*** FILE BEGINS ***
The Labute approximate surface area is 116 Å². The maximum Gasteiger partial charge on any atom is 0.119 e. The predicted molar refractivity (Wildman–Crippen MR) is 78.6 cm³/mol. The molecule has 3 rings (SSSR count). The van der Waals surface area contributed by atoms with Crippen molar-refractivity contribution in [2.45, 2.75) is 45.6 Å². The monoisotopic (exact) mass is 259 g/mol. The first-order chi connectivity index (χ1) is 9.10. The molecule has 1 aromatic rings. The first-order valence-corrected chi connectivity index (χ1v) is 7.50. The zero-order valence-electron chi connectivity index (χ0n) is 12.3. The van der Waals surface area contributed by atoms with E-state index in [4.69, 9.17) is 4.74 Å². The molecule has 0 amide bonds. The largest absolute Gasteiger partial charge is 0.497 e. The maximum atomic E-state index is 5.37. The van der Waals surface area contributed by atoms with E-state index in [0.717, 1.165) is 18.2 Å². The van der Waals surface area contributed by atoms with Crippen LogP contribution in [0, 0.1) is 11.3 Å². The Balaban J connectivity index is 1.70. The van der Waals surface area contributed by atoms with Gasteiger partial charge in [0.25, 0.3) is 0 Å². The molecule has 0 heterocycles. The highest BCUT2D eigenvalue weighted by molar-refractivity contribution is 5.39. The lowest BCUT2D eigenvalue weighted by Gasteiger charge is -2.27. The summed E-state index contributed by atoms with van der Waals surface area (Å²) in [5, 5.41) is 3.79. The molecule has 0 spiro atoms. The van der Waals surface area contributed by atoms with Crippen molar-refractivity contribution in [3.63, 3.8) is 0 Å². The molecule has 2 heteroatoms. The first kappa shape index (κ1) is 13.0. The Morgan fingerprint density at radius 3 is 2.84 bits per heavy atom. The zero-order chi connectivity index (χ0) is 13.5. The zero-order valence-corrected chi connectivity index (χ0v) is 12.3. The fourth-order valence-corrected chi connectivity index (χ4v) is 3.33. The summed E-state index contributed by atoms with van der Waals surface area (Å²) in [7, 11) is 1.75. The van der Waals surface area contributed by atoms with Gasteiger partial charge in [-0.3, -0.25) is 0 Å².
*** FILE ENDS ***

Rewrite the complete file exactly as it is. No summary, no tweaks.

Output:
The Labute approximate surface area is 116 Å². The maximum Gasteiger partial charge on any atom is 0.119 e. The predicted molar refractivity (Wildman–Crippen MR) is 78.6 cm³/mol. The molecule has 3 rings (SSSR count). The van der Waals surface area contributed by atoms with Crippen molar-refractivity contribution in [2.45, 2.75) is 45.6 Å². The monoisotopic (exact) mass is 259 g/mol. The first-order chi connectivity index (χ1) is 9.10. The molecule has 1 aromatic rings. The first-order valence-corrected chi connectivity index (χ1v) is 7.50. The zero-order valence-electron chi connectivity index (χ0n) is 12.3. The van der Waals surface area contributed by atoms with E-state index in [4.69, 9.17) is 4.74 Å². The molecule has 0 amide bonds. The largest absolute Gasteiger partial charge is 0.497 e. The maximum atomic E-state index is 5.37. The van der Waals surface area contributed by atoms with E-state index in [0.717, 1.165) is 18.2 Å². The van der Waals surface area contributed by atoms with Crippen LogP contribution in [0, 0.1) is 11.3 Å². The Balaban J connectivity index is 1.70. The van der Waals surface area contributed by atoms with Gasteiger partial charge in [0.25, 0.3) is 0 Å². The molecule has 0 heterocycles. The highest BCUT2D eigenvalue weighted by molar-refractivity contribution is 5.39. The lowest BCUT2D eigenvalue weighted by Gasteiger charge is -2.27. The summed E-state index contributed by atoms with van der Waals surface area (Å²) in [5, 5.41) is 3.79. The molecule has 0 spiro atoms. The van der Waals surface area contributed by atoms with Crippen molar-refractivity contribution in [3.63, 3.8) is 0 Å². The molecule has 2 heteroatoms. The first kappa shape index (κ1) is 13.0. The Morgan fingerprint density at radius 3 is 2.84 bits per heavy atom. The zero-order chi connectivity index (χ0) is 13.5. The zero-order valence-corrected chi connectivity index (χ0v) is 12.3. The fourth-order valence-corrected chi connectivity index (χ4v) is 3.33. The summed E-state index contributed by atoms with van der Waals surface area (Å²) in [7, 11) is 1.75. The van der Waals surface area contributed by atoms with Gasteiger partial charge in [-0.3, -0.25) is 0 Å².